Preservation for the Next Hundred Years
It may be reasonably assumed that technology and reproduction will get better with time. In fact, it seems possible that at some time in the future, computer screens will be quite similar to paper, in terms of size, image quality, and durability. Even given the great speed of technological advancement in this area, it seems unlikely that displays will have identical qualities to paper anytime in the next hundred years. It seems more likely that one will be able to print out full size perfect paper reproductions of newspapers and books, because paper simply has different properties and characteristics than a computer screen.
Microfilm's survival seems unlikely. With the advances in computer technology, items previously microfilmed will become available electronically. Electronic versions fill the information needs of most users, and they do this more quickly, at the convenience of the user, and with greater ease. This does not, however, spell the end of the need to retain physical copies of these items.
There are many materials and types of materials for which electronic copies are simply unsuitable for the information needs of the user. There are the issues noted above regarding newspapers. There is also the issue of the format - additional insights may be gained by seeing material in its intended format.
Magazines often show an even greater need to be retained in their original format. While some scholarly journals consist almost entirely of text, and little additional information is provided in the print version, this is the exception rather than the rule. The graphical design of the magazine tells much about the culture and the creators of the publication. Sometimes this can be reproduced reasonably well. For many publications, especially those with a focus on art or design, this is simply impossible. Wired Magazine, for instance, especially in the earlier issues, with the fluorescent inks and high quality printing, simply cannot be reproduced on a computer. Or take Nest, a Quarterly of Interiors, which often changes the physical shape of the magazine, using die cutting and the like, in relation to the theme of the issue - how does one really show a magazine with a custom woven cloth cover on the computer?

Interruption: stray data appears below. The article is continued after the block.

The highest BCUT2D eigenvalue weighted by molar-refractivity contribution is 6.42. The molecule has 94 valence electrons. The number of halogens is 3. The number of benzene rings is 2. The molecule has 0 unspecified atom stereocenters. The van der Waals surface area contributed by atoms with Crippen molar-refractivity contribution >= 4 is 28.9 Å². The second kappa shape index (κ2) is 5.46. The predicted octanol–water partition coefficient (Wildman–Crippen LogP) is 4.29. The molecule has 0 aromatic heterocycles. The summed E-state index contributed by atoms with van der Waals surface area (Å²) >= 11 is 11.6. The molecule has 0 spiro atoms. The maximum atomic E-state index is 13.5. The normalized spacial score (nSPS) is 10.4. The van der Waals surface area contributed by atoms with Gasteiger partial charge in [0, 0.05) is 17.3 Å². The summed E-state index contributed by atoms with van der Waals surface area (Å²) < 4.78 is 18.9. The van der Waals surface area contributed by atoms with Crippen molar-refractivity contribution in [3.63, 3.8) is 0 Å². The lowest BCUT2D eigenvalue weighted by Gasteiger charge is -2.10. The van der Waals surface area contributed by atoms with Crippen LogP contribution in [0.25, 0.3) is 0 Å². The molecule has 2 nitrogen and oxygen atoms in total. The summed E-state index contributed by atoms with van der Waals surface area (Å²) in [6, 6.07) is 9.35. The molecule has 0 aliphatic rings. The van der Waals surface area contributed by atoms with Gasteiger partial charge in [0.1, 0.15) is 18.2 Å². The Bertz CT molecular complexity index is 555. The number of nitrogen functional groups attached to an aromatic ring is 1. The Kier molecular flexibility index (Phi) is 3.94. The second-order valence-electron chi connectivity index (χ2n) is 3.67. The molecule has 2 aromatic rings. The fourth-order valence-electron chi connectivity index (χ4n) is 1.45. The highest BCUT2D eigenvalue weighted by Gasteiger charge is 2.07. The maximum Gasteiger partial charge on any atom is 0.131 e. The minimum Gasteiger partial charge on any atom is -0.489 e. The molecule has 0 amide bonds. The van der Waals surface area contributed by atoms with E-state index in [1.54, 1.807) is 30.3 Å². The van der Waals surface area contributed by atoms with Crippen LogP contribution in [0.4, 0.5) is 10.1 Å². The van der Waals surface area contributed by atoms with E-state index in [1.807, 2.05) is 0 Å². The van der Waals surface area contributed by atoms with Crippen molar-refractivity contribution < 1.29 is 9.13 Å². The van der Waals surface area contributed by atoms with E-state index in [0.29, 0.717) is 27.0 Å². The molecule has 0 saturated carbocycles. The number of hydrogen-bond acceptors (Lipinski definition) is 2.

Many books suffer a similar fate, especially those with high quality printing. I had been content with the World Publishing Company's facsimilie edition of William Morris's Works of Geoffrey Chaucer Now Newly Imprinted until I saw the electronic version published by Octavo. The electronic version was, as a whole, not much better than the copy, but it let me know that there was something more there. This piqued my curiosity. So I viewed the original in the special collections of the Kent State University Library.
It was an amazing experience. The book was so perfect, so readable, so different from what I had been looking at. The texture of the paper and the type were important in the design, as was the transparency of the paper. It was as much of a difference as the difference between looking at a reproduction of a painting in a textbook and seeing the original.
We do not expect people to study art history solely by looking at reproductions. They are useful, for sure, as time and expense are required to travel to museums. However, the museums still retain the paintings, even when they require expensive conservation and care. We should take a similar attitude with books. They need to be preserved, that the originals may be read. This does not apply to all books, of course, but more reasonable decisions should be made now than have been in the past. Perhaps they need not all be retained onsite, but they should be retained.